2: The Trick to Make Numbers Stick
Your presentation efforts go waste if your audience can’t recall the key numbers in your data presentation correctly. Learn the 4 ways to make your key numbers stick in your audience’s mind.
It is far more difficult to remember numbers than words
The reason is, words trigger relevant visuals in your audience’s mind which help them register your idea. Numbers unfortunately don’t trigger any such visual imagery. So, most of the numbers in your presentation are quickly forgotten by your audience.
What is the trick to make your numbers stick?
The trick is to make your audience visualize the context of your numbers, instead of just the digits. The deeper they get the context, the longer they retain your information. The question is…
How to make your audience remember the context of your numbers?
The simple solution is to add as many perspectives to your key numbers as possible.
There are many ways to give additional perspectives to your key numbers. Here are the 4 ways that are commonly used by great presenters:
1. Shrink the timeline:
“We lost 4300 customers last month” doesn’t seem as shocking as “We are losing a customer every 10 minutes”. Somehow 10 minutes seem here and now compared to 1 month.
“3.575 Million People die of water borne diseases every year” doesn’t trigger audience emotions as deeply as “A child dies every 20 seconds due to water borne diseases”. The image of a child creates powerful emotions and puts the number in context.
Think about how you can make your key numbers relate to your audience by shrinking the timeline. Talk about the change that happens in a day or an hour.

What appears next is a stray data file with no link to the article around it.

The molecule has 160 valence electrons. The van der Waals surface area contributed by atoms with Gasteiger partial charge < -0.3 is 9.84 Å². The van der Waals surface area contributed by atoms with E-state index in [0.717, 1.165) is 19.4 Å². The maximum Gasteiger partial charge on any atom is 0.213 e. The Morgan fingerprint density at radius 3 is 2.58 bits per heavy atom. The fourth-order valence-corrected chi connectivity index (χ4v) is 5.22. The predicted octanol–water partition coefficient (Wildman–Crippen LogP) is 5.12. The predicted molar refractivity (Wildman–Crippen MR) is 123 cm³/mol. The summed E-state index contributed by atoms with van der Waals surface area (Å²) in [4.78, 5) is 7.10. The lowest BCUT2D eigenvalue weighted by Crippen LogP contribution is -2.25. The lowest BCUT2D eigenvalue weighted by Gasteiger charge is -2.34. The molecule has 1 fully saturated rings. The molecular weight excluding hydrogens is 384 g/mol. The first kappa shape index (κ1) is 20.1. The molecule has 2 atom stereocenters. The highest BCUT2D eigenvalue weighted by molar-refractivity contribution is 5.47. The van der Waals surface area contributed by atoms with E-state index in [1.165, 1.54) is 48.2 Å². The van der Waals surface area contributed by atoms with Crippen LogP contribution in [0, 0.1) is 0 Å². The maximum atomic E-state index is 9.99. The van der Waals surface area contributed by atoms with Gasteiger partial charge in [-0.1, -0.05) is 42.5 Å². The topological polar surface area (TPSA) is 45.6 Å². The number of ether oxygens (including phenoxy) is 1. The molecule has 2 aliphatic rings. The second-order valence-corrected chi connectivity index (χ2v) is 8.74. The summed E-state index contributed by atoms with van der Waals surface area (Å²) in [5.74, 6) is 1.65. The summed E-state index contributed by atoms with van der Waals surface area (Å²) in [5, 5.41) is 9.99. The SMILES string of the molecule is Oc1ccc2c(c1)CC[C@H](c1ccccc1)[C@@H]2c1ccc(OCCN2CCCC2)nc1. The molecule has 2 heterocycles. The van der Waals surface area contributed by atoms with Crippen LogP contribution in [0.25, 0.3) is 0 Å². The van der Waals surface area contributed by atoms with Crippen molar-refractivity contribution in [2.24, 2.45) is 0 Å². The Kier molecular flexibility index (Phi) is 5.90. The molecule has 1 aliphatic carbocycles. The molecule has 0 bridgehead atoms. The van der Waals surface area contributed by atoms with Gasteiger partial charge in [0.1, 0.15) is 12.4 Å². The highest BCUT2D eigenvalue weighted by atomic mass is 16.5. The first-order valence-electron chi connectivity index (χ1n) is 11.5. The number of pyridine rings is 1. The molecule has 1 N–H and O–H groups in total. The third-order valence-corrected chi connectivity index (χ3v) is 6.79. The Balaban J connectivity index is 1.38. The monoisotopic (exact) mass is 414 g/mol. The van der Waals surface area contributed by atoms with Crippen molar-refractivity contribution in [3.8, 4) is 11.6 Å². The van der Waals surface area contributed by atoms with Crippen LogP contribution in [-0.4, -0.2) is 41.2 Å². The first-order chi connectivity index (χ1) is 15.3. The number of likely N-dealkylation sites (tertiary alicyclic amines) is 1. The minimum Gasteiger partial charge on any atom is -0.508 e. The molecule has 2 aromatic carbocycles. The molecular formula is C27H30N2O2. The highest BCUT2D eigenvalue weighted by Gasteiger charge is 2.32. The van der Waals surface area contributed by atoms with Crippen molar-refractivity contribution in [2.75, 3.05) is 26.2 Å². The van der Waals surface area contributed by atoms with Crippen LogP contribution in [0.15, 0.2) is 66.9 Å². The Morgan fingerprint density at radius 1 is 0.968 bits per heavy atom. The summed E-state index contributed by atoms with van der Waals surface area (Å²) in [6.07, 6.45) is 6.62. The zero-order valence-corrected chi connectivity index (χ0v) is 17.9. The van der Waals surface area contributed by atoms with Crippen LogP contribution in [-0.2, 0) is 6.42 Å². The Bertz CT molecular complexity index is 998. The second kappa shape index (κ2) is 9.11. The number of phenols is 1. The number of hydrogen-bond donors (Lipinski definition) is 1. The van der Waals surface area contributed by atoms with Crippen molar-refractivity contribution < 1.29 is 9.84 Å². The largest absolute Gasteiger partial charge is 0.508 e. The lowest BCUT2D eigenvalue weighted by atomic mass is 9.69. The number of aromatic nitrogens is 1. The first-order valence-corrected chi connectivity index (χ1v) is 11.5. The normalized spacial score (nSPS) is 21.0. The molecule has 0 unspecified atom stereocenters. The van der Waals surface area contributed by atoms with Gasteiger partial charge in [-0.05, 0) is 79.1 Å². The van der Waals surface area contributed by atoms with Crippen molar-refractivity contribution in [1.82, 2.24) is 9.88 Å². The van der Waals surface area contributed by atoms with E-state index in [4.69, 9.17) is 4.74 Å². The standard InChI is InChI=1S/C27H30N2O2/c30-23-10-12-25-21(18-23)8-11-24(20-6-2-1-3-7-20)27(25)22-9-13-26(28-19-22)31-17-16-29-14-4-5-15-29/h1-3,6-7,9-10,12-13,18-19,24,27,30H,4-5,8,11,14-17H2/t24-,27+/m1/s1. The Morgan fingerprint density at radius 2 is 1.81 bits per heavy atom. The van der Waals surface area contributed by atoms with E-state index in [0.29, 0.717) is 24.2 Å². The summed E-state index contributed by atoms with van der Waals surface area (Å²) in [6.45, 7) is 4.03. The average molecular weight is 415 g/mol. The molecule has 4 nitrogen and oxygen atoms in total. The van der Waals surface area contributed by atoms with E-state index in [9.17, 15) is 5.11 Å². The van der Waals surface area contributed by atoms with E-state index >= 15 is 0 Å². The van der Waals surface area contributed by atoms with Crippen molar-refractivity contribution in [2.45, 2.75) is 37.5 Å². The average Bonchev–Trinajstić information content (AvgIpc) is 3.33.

2. Stretch the timeline
“An average American uses 160 gallons of water everyday” may not mean anything. However, a statement like, “If you continue to use 160 gallons of water each day, central Florida may run out of clean water in the next 5 years” makes people sit up and listen.
“The small amount of money you spend on Latte every day, can help you retire rich if you invest carefully (called the Latte factor)” is the crux of a Best seller book on Financial investment.
It is possible to make your audience realize the magnitude of your numbers, if you stretch the timeline.
Think about the long term impact of your numbers. Make your audience visualize the future.
3. Add the dimension of space
A vending machine sales person relates money to space to persuade shop owners to lease his vending machine. He spreads a small piece of cloth (5’X5’ dimension) on the floor and says, “This small 25 sq.ft space in the corner of your shop can generate $1000 in profit every month”
A teacher explains the number of neurons in the brains by saying, “There are 100 billion neurons in our brain. If we arrange them lengthwise, they can extend from Charlotte to Boston”. The kids get the idea immediately.
Adding the dimension of space makes big numbers relate easily.
Think about how you can relate your numbers to space.
4. Make the numbers relate to their everyday life
When a presenter mentioned that 2.5 billion people in the world don’t have access to improved sanitation, no one in the audience seemed surprised. When she said, “There are more cell phone users in the world than people who have basic sanitation facilities” the truth dawned on them.
Think about how you can relate your numbers to your audience’s everyday life
Numbers don’t mean anything to your audience. But, the message the numbers convey matters a lot. So, let your audience visualize your numbers. Let them dream it. Let them touch it and let them feel it around them.
You don’t have to dramatize every number in your presentation. Just choose the key numbers you want your audience to remember and think about how many perspectives you can add to put the numbers in context. You’ll be surprised at how well your message sticks.